Today is a public holiday, which would seem like a nice day to stay right here, but I have lots of writing to get done, so I’m thinking a place with some literary inspiration would be a nice getaway. Where better than the town of William Shakespeare?
What did I love about Stratford-upon-Avon?
For starters, it’s a very pretty place.
It was April when we visited, so the trees were green, the river clear, and the flowers blooming.
We stayed in the most charming English Bed and Breakfast, although I’m not sure I could have coped with the colour scheme for more than a couple of days!
Coming from a country where a 100 year old building is OLD, it is pretty cool to see places that have been there for hundreds of years and wonder at all those who have passed through in that time and what might have occurred there.
The Guild Chapel has been hosting worship gatherings for 850 years.
The building next to the Guild Hall was added more recently … in 1490.
We had a great English pub lunch at The Garrick Inn, thought to be the oldest house in Stratford-upon-Avon, with parts of it dating back to the fourteenth century.
What did I learn from Stratford-upon-Avon?
Really, as a visitor, Stratford-upon-Avon is all about Shakespeare, and I learned much about him. Touring town is basically a walk through the places of his life.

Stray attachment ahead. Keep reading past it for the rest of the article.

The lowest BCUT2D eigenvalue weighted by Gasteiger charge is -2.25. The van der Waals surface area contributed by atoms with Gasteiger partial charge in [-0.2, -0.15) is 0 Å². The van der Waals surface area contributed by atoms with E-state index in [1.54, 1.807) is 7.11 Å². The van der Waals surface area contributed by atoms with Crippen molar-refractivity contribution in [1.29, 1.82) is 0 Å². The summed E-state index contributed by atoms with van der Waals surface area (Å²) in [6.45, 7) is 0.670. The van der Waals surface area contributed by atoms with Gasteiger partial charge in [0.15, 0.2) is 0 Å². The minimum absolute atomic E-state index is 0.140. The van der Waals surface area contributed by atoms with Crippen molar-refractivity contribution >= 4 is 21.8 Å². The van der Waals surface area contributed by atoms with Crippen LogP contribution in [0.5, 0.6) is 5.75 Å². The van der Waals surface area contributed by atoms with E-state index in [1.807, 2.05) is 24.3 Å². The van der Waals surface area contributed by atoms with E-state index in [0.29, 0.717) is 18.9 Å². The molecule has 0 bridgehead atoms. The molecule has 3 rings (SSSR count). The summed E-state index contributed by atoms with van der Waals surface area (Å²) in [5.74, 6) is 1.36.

Where he was born, the son of a glover who later became an alderman and High Bailiff but then fell on hard times and narrowly avoided debtor’s prison.
The church where he was both baptised and buried, and likely attended services whenever he was in town.
His wife’s cottage, the older woman he married at 18, seemingly spent twenty years apart from while he wrote and performed, returned to live with and left his “second-best bed” to in his will.
His daughter Susanna and her husband Dr John Hall’s house.
The site of the house where he died.
His grave and funerary monument inside the church.
And of course no Shakespearian trip would be complete without catching a performance of one his famous plays … we saw Henry IV, although it was back in London at Shakespeare’s Globe.
From all accounts, our William was a complicated man who had in many ways a messy life. But his legacy is a reminder of the incredible power of words … words that live on and are shared and inspire. Words that can even change lives. As someone who works with words in my teaching and preaching jobs, who is currently engaged in finding words to express my research and learning, and who enjoys playing with words in this adventure of blogging, that is a powerful reminder.
P.S. And finally, speaking of words, I’m not sure there is anywhere else but an Old English village where you would find such politely expressed parking advice.